The order to file an amended pretrial statement was not tantamount to an extension of time to file witness lists and reopen discovery, but rather, an order that the parties amend their prior submission to include exhibits. D.C. Super. Ct. Civ. R. 16 (e)(2) requires that the parties include any objections to exhibits in their pretrial statement, whereas (f)(2) requires the parties to bring their trial exhibits to the pretrial conference. However, in the September 15, 2016, pretrial statement, the parties stated their intention to file their exhibit lists within thirty days, thus indicating the need for additional time beyond the September 22, 2016, pretrial conference.

The parties appeared for a second pretrial conference on February 1, 2017. Appellants argued that appellee did not file a motion in limine seeking to exclude the testimony of the two witnesses after the filing of the amended joint pretrial statement on November 1, 2016. Appellants also argued that there was still time prior to trial for appellee to contact these witnesses. The court set a February 9, 2017, follow-up hearing for additional arguments on this issue.

The case was transferred from Judge Ross to Judge Kravitz on December 30, 2016.

Given that motions in limine were due the same day as the amended pretrial statement, the appellants' argument that appellee should have filed a motion in limine (with respect to new information first appearing on the amended pretrial statement filed that same day) indicates that no new witnesses were to be added in the amended pretrial statement.

At the February 9, 2017, hearing, appellants argued that they had previously disclosed these witnesses by producing the fan emails in opposition to appellee's motion for summary judgment and that it would be unfair to exclude these witnesses when opposing counsel became aware of their inclusion on the witness list in November 2016. In rebuttal, appellee argued that appellants failed to comply with their Rule 16 disclosure obligation as these witnesses were not included on the December 16, 2015, witness list, as required by the amended scheduling order, nor did appellants move to amend their witness list before the discovery period closed. Appellee further argued that there was insufficient time to conduct discovery and depositions of these witnesses prior to trial, which was scheduled to start in less than a week.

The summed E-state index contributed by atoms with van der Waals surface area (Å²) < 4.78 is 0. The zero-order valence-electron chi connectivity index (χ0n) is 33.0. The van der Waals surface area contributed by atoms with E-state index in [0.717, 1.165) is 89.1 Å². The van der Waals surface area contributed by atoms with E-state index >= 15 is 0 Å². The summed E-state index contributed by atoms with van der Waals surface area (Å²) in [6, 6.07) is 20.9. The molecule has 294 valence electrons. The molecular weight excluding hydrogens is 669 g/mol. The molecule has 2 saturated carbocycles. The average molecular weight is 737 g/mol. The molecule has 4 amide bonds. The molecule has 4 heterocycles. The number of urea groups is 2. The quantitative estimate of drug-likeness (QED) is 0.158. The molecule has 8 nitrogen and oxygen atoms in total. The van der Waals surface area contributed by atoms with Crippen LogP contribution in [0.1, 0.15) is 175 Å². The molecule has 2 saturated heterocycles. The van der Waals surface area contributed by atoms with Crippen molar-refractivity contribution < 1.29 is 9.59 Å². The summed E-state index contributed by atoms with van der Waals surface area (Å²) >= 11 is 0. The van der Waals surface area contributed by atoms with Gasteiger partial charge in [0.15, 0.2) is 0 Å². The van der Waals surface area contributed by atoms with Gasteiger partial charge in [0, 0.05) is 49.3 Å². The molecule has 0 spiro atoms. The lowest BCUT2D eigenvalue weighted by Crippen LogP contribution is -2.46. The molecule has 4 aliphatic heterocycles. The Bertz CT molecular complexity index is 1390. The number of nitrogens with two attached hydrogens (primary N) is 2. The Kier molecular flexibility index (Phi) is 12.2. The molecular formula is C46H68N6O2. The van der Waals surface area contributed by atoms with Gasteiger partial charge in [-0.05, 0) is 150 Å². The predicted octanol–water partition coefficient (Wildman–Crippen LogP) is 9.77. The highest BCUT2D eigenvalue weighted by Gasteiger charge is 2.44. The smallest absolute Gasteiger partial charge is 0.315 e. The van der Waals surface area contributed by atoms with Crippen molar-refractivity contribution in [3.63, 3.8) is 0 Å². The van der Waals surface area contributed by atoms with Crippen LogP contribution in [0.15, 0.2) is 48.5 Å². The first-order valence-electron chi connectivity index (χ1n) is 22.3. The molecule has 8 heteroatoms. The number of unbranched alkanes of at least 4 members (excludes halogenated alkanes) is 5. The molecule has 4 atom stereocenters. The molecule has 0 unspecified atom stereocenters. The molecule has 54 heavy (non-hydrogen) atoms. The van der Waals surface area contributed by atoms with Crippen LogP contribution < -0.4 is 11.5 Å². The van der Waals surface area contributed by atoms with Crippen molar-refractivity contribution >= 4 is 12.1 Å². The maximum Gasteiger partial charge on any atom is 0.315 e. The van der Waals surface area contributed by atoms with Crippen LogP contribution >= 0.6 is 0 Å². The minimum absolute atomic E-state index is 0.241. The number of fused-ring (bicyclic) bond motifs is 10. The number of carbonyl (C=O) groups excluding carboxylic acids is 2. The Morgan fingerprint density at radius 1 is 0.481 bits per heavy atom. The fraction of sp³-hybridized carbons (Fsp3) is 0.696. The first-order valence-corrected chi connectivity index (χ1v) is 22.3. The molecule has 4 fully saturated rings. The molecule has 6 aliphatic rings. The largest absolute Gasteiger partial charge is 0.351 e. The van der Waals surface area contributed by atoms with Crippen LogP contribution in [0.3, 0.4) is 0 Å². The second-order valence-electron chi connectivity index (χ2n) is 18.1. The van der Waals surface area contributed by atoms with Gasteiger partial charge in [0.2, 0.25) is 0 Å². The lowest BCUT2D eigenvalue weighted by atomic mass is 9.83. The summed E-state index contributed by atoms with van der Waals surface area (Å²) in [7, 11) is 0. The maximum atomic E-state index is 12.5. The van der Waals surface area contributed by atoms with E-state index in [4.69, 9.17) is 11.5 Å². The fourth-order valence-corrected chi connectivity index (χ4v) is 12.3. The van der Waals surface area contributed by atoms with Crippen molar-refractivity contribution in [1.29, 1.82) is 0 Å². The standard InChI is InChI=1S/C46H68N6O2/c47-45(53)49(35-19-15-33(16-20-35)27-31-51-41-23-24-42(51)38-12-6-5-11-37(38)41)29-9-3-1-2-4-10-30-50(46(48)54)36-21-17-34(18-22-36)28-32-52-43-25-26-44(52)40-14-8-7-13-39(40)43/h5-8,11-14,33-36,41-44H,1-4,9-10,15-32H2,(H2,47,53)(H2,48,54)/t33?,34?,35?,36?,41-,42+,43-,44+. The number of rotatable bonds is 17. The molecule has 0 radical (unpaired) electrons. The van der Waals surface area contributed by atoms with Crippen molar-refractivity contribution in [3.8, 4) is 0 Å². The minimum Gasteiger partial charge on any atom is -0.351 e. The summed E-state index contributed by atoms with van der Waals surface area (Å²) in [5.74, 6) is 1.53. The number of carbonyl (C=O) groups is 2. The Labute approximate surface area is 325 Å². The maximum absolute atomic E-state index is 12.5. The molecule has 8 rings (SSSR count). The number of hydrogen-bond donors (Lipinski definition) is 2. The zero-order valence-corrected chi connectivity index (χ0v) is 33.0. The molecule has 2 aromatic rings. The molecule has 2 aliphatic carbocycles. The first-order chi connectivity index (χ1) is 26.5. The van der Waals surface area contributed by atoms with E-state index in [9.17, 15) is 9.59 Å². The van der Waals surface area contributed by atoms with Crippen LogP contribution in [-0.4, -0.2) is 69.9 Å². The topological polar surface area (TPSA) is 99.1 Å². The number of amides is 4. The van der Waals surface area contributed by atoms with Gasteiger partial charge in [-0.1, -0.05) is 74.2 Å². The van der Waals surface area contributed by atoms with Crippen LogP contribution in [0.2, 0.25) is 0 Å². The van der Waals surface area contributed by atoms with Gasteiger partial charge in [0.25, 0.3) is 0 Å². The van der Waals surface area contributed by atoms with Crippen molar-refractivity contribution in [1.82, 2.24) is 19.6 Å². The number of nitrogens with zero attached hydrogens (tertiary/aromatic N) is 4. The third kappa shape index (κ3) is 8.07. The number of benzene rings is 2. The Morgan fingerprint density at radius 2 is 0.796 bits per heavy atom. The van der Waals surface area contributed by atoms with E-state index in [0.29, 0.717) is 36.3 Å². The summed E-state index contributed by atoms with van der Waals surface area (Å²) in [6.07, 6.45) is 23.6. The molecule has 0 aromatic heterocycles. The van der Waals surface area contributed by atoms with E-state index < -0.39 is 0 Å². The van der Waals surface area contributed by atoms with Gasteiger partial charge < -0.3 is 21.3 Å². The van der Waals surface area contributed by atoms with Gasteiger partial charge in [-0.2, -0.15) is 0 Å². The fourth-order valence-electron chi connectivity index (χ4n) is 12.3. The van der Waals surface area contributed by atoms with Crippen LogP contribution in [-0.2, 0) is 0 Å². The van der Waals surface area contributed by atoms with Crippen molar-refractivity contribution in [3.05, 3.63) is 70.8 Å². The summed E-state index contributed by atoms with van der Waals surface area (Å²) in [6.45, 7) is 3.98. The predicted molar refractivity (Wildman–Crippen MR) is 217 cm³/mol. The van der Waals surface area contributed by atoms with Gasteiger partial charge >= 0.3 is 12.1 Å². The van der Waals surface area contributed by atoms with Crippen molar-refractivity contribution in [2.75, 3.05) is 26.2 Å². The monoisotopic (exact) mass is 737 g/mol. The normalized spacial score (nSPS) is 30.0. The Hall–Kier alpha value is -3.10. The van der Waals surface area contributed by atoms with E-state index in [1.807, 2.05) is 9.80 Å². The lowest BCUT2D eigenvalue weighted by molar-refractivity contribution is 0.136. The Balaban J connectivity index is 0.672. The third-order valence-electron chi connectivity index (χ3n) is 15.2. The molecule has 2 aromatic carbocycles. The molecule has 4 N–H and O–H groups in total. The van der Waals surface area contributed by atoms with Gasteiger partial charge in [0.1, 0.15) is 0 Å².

D.C. Super. Ct. Civ. R. 16 (b)(5)(B) states that "[n]o witness may be called at trial, except for rebuttal or impeachment purposes" unless he or she is identified on the witness list filed pursuant to the scheduling order.

"The decision whether to allow a lay witness to testify who has not been identified as a witness in a pretrial order is within the sound discretion of the trial court, and its decision will not be disturbed absent an abuse of discretion." Hechinger Co. v. Johnson, 761 A.2d 15, 23 (D.C. 2000). Here, the trial court determined that the inclusion of these witnesses would prejudice appellee as trial was scheduled to start in a week and appellee would not have the time it needed to complete discovery for these witnesses. The trial court emphasized the purpose of the rules "so that everything is transparent and that each side knows who the other sides universe of possible witnesses include[s] . . . ." This transparency is necessary to avoid "trial by ambush" so that parties cannot introduce testimony without the opposing party having a full and fair opportunity for discovery. Johnson v. District of Columbia, 728 A.2d 70, 76 (D.C. 1999). At the February 1, 2017, hearing, the trial court recognized that a reasonable party relies on the witness lists and that it would "really put[] the other side at an unfair disadvantage" to permit the addition of witnesses after discovery had closed. At the follow-up hearing on February 9, the trial court also noted that appellants had not taken any steps since the prior hearing "to put the plaintiff in a fair position" such as arranging depositions and/or serving subpoenas on the witnesses' doctors. The trial court further determined that, although appellants did not act in bad faith in failing to comply with the pretrial scheduling order and deadlines, the inclusion of these two witnesses had the potential to significantly delay the trial date and neither side had asked for a continuance. In placing the burden of the Rule 16 violation on appellants, the trial court properly balanced the factors applicable to its discretionary ruling. See, e.g., Weiner v. Kneller, 557 A.2d 1306, 1311-12 (D.C. 1989). Finally, although not explicitly discussed by the trial court pretrial, our review of the record on appeal shows that appellants were not significantly prejudiced by the exclusion of these witnesses as their testimony would have been cumulative of the multiple fact witnesses who testified to the condition of the floor and would not have helped the jury answer the central question as to whether appellee installed a floor which failed to comply with industry standards. Thus, any error would be harmless.